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Comparison between the company laws in France and Britain

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The dominance of Community law over national law was recognized by the France and the United Kingdom several years ago. Community law includes the two main components:the free movement within the market and free competition in the market. It supplies the domestic law at the point of eliminating the differences between the rights of its individual member states.

Community law aims at, among other things, the harmonization of the system with societies. Initially, the companies had a different mode of operation (this is still true in the new Member States). To make this alignment, various guidelines were emerged. Community law addressed various issues such as vocabulary and basic concepts of constitution of society and social capital, merger and division, keeping, control and consolidation accounts. One can therefore consider the influence of Community law on the rights of French and English companies, as well as the differences and similarities between French and English human societies.

The first European directive is fully transcribed into French law. It aims to coordinate the rules on advertising, representation of the power and the nullity of companies. It sets a number of safe guards required of companies to protect the interests of members and third parties.

This directive applies to all corporations. The principle of compulsory disclosure is imposed. This publication requirement is first on the legal information, including the constitution, the statutes if they are distinct, the subscribed capital, the balance sheet and profit and loss each year, the transfer of the seat, any court decision declaring the nullity of the company, any act and any decision regarding the duration, the dissolution and liquidation of the company.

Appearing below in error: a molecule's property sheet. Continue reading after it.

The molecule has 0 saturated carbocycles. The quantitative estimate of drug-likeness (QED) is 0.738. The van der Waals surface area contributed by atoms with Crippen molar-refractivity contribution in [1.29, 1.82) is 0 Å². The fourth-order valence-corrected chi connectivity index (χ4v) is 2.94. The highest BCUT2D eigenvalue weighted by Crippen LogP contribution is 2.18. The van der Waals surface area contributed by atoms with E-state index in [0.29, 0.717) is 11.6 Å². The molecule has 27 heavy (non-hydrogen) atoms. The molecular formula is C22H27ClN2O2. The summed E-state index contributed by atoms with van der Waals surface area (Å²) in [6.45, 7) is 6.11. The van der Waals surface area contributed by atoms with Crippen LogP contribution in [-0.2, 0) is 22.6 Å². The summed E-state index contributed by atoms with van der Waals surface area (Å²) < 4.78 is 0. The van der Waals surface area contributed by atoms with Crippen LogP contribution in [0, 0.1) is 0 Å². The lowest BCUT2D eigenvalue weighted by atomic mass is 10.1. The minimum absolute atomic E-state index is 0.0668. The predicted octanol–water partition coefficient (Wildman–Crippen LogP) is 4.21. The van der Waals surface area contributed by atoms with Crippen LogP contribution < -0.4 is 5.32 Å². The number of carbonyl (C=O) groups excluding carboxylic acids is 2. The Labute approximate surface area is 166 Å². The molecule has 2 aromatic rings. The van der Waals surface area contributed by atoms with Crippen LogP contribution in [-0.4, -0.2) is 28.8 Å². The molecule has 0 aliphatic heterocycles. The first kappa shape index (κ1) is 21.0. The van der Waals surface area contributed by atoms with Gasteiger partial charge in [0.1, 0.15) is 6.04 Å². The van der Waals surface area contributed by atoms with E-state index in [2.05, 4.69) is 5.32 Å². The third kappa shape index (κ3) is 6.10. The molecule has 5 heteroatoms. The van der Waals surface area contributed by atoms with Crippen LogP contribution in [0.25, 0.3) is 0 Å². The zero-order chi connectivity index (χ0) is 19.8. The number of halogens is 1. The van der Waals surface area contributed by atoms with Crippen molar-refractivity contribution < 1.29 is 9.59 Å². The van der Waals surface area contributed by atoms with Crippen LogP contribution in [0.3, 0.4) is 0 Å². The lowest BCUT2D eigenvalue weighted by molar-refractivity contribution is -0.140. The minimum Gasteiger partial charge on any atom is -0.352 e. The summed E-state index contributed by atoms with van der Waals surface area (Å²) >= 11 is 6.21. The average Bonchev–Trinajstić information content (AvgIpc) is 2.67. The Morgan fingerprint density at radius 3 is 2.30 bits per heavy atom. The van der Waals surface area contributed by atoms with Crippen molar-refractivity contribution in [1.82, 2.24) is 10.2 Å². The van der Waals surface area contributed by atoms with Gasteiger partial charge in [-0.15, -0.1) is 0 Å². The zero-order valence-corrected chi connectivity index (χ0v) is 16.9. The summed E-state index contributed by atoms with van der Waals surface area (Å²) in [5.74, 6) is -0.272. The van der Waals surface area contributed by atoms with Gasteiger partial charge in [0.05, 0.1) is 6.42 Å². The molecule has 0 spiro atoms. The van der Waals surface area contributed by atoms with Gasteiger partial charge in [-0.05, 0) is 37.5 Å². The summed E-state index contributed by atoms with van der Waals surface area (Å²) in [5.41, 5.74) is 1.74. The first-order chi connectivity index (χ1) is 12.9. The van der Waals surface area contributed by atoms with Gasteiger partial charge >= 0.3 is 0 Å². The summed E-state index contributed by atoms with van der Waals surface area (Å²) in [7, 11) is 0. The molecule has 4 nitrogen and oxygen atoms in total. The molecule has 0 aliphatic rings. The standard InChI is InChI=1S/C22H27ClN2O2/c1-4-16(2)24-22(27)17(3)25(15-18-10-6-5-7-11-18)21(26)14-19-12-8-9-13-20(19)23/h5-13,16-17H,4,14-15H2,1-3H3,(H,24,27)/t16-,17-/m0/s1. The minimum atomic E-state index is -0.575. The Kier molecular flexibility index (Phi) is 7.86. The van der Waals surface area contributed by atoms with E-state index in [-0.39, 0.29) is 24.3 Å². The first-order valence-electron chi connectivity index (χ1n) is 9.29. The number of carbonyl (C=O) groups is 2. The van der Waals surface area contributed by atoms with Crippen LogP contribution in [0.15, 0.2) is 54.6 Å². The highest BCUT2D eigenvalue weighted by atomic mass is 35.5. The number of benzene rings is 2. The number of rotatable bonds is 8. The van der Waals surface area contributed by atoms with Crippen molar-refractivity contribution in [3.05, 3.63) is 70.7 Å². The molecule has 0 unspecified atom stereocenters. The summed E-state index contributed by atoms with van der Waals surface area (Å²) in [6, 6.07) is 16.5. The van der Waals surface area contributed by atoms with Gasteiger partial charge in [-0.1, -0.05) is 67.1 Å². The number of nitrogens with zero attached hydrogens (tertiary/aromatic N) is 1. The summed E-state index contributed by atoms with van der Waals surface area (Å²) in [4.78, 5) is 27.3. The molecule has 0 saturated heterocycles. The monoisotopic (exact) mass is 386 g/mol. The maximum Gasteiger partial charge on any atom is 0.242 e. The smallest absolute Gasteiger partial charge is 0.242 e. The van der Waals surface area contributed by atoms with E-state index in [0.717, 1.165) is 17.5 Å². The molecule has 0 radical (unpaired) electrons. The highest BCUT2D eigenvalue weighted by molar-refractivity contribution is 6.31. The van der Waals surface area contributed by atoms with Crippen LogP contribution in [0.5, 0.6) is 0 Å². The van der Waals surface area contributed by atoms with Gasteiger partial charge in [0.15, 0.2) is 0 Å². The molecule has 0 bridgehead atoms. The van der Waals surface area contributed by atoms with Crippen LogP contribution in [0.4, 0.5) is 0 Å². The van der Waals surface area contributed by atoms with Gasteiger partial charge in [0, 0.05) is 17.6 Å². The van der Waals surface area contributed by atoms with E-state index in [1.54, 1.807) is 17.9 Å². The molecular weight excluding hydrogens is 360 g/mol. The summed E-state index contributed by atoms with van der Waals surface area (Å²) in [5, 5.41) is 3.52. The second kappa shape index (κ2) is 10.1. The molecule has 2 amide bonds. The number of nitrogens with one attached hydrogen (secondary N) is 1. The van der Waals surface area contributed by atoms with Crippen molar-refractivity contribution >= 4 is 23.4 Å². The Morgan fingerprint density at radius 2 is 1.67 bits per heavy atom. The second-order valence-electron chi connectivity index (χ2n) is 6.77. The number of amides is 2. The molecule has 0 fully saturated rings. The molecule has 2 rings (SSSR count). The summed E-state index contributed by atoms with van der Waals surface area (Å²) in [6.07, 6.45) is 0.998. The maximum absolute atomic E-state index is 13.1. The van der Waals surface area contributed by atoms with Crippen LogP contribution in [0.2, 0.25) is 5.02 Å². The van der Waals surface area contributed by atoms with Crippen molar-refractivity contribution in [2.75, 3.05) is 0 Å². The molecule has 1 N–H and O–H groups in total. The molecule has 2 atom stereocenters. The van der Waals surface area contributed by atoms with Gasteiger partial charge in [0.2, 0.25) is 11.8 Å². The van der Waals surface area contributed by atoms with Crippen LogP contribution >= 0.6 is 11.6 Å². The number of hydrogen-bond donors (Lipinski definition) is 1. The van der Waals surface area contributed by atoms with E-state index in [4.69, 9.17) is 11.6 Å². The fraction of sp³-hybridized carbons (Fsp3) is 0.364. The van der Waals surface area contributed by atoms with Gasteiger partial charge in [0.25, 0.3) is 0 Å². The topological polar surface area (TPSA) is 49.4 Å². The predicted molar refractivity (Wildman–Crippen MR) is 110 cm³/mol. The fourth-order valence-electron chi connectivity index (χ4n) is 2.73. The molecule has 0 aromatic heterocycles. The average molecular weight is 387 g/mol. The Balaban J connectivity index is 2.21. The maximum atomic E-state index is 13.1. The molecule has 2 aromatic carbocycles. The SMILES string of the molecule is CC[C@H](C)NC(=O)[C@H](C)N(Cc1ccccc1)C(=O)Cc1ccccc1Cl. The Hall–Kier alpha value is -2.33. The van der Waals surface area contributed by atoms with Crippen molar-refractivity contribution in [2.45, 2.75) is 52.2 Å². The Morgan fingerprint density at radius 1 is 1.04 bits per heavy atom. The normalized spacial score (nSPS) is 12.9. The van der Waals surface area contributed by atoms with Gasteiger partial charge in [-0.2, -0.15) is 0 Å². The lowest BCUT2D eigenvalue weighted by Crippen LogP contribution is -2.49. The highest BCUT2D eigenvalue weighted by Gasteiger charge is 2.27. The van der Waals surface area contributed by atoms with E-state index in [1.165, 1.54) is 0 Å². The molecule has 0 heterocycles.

The publication requirement also extends to the appointment, termination of appointment and the identity of individuals, as a body pursuant to law or member of such a body, have the power to commit the company to against third parties and legal representation (for example, is the case for the appointment and dismissal of the manager of an SARL in France). The same system is intended for those involved in the administration, supervision or control of the company. The advertising must state whether the people who have the power to represent the company may do so alone or must act jointly.

It is forbidden to exercise in respect of any required information which have not been advertised (principle of unenforceability to third unpublished information). This rule is qualified in both cases. First, the evidence provided by the company, knowledge by third parties the information omitted has resulted enforceability.

Then, conversely, evidence, provided by third parties, their inability to know the information published during the first fifteen days of publication involves the unenforceability in favor of third parties.

The company is in principle liable to third parties for the acts of its organs (CEO, etc.) This principle must however be qualified. Finally, if the act in question is not within the corporate purpose, however, it commits the company unless the competent national law authorizes the company to prove that in this case, the third party knew that the act could not be ignored.

Tags: France and Britain; company laws; a comparison; community law

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